In the nomenclature of the American Judges Association, we use the term, “procedural fairness.” Academics sometimes use the term “procedural deterrence.” There is a very interesting, albeit a bit heavy, new study that supports much of what AJA has advocated since the AJA White Paper on Procedural Fairness.
Kristina Murphy, Ben Bradford and Jonathan Jackson (Griffith University, University of Oxford – Centre for Criminology and London School of Economics & Political Science – Department of Methodology) have posted Motivating Compliance Behavior Among Offenders: Procedural Justice or Deterrence? (Criminal Justice and Behavior, Forthcoming) on SSRN.
Here is the abstract:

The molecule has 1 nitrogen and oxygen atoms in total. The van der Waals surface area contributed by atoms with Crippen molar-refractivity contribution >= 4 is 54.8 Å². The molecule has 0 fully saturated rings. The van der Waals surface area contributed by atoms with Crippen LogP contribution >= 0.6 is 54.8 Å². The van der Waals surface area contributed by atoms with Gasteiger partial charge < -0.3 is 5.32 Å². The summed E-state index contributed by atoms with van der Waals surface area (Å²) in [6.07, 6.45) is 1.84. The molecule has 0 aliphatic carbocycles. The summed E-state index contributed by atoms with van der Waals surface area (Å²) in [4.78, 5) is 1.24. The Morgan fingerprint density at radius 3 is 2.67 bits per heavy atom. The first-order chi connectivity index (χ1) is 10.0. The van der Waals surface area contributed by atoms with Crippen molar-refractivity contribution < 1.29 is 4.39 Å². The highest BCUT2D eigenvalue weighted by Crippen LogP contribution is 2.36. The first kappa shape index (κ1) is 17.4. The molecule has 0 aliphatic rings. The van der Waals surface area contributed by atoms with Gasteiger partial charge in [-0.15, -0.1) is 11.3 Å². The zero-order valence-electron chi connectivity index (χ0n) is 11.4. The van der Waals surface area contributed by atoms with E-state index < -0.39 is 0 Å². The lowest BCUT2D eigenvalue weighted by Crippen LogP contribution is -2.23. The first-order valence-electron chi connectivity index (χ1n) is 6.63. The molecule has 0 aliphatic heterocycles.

Research shows that procedural justice can motivate compliance behavior through the mediating influence of either legitimacy or social identity. Yet few studies examine the relative importance of these two mediators in the same analysis. Using three waves of longitudinal survey data collected from 359 tax offenders we examine: (a) whether procedural justice is important to offenders’ decisions to comply with their future tax obligations over and above fear of sanctions; and (b) whether legitimacy and social identity processes mediate the relationship between procedural justice and compliance. Our results reveal that: (1) legitimacy mediates the effect of procedural justice on compliance; (2) social identity mediates the procedural justice/compliance relationship; (3) identity seems to matter slightly more than perceptions of legitimacy when predicting tax compliance; (4) perceived risk of sanction plays a small but counterproductive role in predicting tax compliance. We conclude that normative concerns dominate taxpayers’ compliance decisions. Our findings have implications for understanding compliance behavior, but also for conceptualizing why and how procedural justice can motivate such behavior.